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Take Early, Late or On-Time?

You can receive your full CPP/QPP retirement benefits when you're 65. However, you may want to consider taking payments as early as age 60 or as late as age 70, depending on your lifestyle and income needs in retirement. Keep in mind that once you start receiving the benefit, you can’t change it—so it’s important to make an informed choice.

Taking CPP/QPP Before Age 65

While full CPP/QPP benefits are paid once you turn 65, you can take a reduced payment as early as age 60.

Here’s how your payments will be reduced if you take them before age 65:

Responsive Table Example
CPP (for provinces outside Quebec) QPP (for Quebec)
  • CPP benefits will be reduced by 0.6% for each month up to and including the month you turn 65.
  • The maximum CPP reduction is 36%, which applies if you take the benefit the month after your 60th birthday.
  • If you start receiving QPP benefits before age 65, the reduction will vary from 0.5% to 0.6% depending on the amount of your retirement pension.

The reduction is 0.5% per month if you are receiving a very small QPP pension but is 0.6% per month if you are receiving the maximum QPP pension. Since the formula for determining the reduction percentage is complex, we recommend that you contact Retraite Quebec or view your Statement of Participation in the QPP online.

Reasons you may want to consider taking CPP/QPP early:

  • You’d like to work fewer hours or leave your job but need income to maintain your lifestyle.
  • Your current health or family health history suggest you may have a shortened life expectancy.

Learn More: How Much CPP/QPP Will I Get?

Taking CPP/QPP After Age 65

If you hold off on taking CPP/QPP, you will receive a larger payment. You can wait as late as age 70 to start taking it.

Your benefit will increase by 0.7% for each month you delay receiving your CPP/QPP retirement pension, starting from the month after your 65th birthday.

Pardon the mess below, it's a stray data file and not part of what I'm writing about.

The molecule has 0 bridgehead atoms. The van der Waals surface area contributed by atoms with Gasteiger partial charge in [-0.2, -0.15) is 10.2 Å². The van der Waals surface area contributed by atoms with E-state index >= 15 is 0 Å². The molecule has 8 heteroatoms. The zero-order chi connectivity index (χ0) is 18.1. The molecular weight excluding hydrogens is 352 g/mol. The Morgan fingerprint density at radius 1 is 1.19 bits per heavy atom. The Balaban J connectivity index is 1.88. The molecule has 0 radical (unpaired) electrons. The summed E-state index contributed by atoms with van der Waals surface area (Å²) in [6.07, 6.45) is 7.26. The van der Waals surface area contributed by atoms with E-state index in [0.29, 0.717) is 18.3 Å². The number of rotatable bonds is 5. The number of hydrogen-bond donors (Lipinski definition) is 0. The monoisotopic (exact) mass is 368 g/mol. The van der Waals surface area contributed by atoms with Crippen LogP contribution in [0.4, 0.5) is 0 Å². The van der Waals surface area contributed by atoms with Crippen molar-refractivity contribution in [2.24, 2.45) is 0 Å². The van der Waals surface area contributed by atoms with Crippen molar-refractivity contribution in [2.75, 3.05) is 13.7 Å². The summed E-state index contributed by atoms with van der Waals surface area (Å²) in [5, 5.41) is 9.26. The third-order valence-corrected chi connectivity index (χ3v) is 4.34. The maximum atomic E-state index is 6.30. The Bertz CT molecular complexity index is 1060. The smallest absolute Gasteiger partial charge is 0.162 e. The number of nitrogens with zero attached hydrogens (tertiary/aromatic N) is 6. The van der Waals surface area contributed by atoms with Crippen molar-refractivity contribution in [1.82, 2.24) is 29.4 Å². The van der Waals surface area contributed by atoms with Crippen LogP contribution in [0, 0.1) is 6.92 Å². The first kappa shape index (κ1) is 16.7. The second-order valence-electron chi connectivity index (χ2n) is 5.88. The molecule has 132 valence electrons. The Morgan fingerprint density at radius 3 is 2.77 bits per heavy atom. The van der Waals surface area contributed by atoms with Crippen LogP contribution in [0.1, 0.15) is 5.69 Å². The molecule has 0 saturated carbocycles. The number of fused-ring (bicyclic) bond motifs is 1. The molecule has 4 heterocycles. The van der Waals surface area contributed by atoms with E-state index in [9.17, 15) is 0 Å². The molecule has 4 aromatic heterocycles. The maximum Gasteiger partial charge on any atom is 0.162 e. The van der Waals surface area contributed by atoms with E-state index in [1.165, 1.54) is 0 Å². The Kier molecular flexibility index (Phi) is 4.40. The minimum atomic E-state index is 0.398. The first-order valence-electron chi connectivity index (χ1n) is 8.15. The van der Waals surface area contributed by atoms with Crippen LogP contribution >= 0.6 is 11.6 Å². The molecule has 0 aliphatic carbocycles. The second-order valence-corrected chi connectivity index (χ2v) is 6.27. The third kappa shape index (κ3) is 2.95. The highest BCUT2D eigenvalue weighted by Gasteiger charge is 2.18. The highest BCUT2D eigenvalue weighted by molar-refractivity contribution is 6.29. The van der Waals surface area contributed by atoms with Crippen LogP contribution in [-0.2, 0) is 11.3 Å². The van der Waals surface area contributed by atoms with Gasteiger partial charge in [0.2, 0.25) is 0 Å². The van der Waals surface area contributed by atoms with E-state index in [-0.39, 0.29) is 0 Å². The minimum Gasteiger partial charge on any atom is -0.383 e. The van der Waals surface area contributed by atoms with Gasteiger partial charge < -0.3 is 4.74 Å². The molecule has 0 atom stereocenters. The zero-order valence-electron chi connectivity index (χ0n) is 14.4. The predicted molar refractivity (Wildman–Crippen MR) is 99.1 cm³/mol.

This means if you begin receiving CPP/QPP in the month after your 70th birthday, your monthly benefit will be 42% higher (the maximum possible increase) than it would have been if you began it at age 65.

The average Canadian who takes CPP at age 70 could receive a benefit that’s $483.16/month1 higher than if they took it at age 60.

Reasons you may want to delay taking CPP/QPP:

  • You want to increase your monthly payment.
  • You have other sources of income—like a business, rental income, a company pension or investments—that can help you maintain your lifestyle until you start receiving payments.
  • You want to continue working at a job that provides sufficient income.
  • You are in a higher tax bracket and want to wait until you stop working and move into a lower tax bracket so that you can keep more of your benefit.
  • You are healthy and have a longer life expectancy.

Taking CPP/QPP at 65

If you need the money, there's no penalty to start CPP/QPP payments when you turn 65. Your payments can't be reduced based on your income level, and you may even share CPP/QPP income with your spouse or common-law partner to help reduce your family's tax bill. Remember that your CPP benefits are sheltered from inflation and are guaranteed for the rest of your life.

Not sure what your retirement cash flow will look like? Try our Retirement Budget Calculator.

You Don’t Have to Make the Decision On Your Own

Deciding to take CPP/QPP is a big decision and one that you don’t have to make alone. Start the conversation with an RBC Financial Planner, who can help you determine the best time to take the benefit.

Want to Know More? Get the CPP/QPP Guide

How does my age affect the amount of my payout? Will continuing to work affect my payments? What happens if I'm divorced or widowed?

For answers to these questions and more, download our helpful guide.

What to Check out Next

How Much CPP/QPP Will I Get?

Where Will My Retirement Income Come From?

How to Create a Steady Income in Retirement